Regular Articles

American Journal of Community Psychology

, Volume 36, Issue 3, pp 223-238

First online:

Decreasing Psychiatric Symptoms by Increasing Choice in Services for Adults with Histories of Homelessness

  • Ronni Michelle GreenwoodAffiliated withThe City University of New York Graduate CenterSocial and Behavioural Science, Tilburg UniversitySchool of Psychology, Cardiff University Email author 
  • , Nicole J. Schaefer-McDanielAffiliated withThe City University of New York Graduate Center
  • , Gary WinkelAffiliated withThe City University of New York Graduate Center
  • , Sam J. TsemberisAffiliated withPathways to Housing

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Despite the increase in consumer-driven interventions for homeless and mentally ill individuals, there is little evidence that these programs enhance psychological outcomes. This study followed 197 homeless and mentally ill adults who were randomized into one of two conditions: a consumer-driven “Housing First” program or “treatment as usual” requiring psychiatric treatment and sobriety before housing. Proportion of time homeless, perceived choice, mastery, and psychiatric symptoms were measured at six time points. Results indicate a direct relationship between Housing First and decreased homelessness and increased perceived choice; the effect of choice on psychiatric symptoms was partially mediated by mastery. The strong and inverse relationship between perceived choice and psychiatric symptoms supports expansion of programs that increase consumer choice, thereby enhancing mastery and decreasing psychiatric symptoms.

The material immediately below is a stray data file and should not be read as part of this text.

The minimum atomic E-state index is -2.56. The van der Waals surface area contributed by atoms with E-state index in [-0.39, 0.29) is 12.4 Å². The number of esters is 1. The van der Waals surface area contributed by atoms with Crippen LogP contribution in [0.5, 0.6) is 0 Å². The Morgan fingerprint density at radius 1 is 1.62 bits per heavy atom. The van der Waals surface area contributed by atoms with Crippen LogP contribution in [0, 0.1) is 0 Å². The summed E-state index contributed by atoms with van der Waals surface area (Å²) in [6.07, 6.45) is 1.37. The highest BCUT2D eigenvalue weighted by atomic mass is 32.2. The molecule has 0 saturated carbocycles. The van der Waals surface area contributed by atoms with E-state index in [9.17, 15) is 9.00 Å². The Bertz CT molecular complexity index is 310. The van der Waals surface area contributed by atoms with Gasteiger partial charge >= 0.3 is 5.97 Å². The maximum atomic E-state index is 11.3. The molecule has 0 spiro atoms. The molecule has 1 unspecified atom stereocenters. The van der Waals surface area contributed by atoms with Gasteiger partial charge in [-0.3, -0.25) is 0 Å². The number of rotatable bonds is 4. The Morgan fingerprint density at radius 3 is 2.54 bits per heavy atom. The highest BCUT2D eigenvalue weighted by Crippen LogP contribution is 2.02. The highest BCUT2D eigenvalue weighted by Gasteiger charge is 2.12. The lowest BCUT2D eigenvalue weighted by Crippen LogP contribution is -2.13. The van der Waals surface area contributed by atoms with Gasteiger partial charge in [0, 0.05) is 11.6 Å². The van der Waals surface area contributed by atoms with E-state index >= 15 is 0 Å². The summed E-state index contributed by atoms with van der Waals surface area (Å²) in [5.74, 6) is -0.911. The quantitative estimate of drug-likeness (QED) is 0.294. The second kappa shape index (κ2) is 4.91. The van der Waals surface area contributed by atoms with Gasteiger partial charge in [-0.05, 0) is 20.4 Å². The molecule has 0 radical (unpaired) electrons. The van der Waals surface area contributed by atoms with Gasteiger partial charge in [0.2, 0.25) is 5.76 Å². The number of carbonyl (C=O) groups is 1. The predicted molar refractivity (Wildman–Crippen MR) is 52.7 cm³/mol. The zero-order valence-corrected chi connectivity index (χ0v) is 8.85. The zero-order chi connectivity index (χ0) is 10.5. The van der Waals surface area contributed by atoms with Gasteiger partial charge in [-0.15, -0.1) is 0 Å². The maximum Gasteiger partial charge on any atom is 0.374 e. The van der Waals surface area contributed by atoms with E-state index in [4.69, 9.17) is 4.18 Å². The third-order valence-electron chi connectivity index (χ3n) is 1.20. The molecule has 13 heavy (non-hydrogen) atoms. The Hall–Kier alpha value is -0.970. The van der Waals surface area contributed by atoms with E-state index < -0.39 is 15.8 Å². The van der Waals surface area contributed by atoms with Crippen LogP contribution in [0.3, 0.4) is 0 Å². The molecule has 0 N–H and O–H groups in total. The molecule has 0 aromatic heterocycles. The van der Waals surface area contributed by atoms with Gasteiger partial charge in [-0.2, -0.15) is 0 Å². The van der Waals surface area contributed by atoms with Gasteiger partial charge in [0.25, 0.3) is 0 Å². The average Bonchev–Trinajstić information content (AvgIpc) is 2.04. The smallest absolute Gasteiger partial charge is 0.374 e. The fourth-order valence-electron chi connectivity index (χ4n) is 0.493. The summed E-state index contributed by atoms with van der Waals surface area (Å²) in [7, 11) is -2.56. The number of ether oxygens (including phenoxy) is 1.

homelessness treatment services choice psychiatric disabilities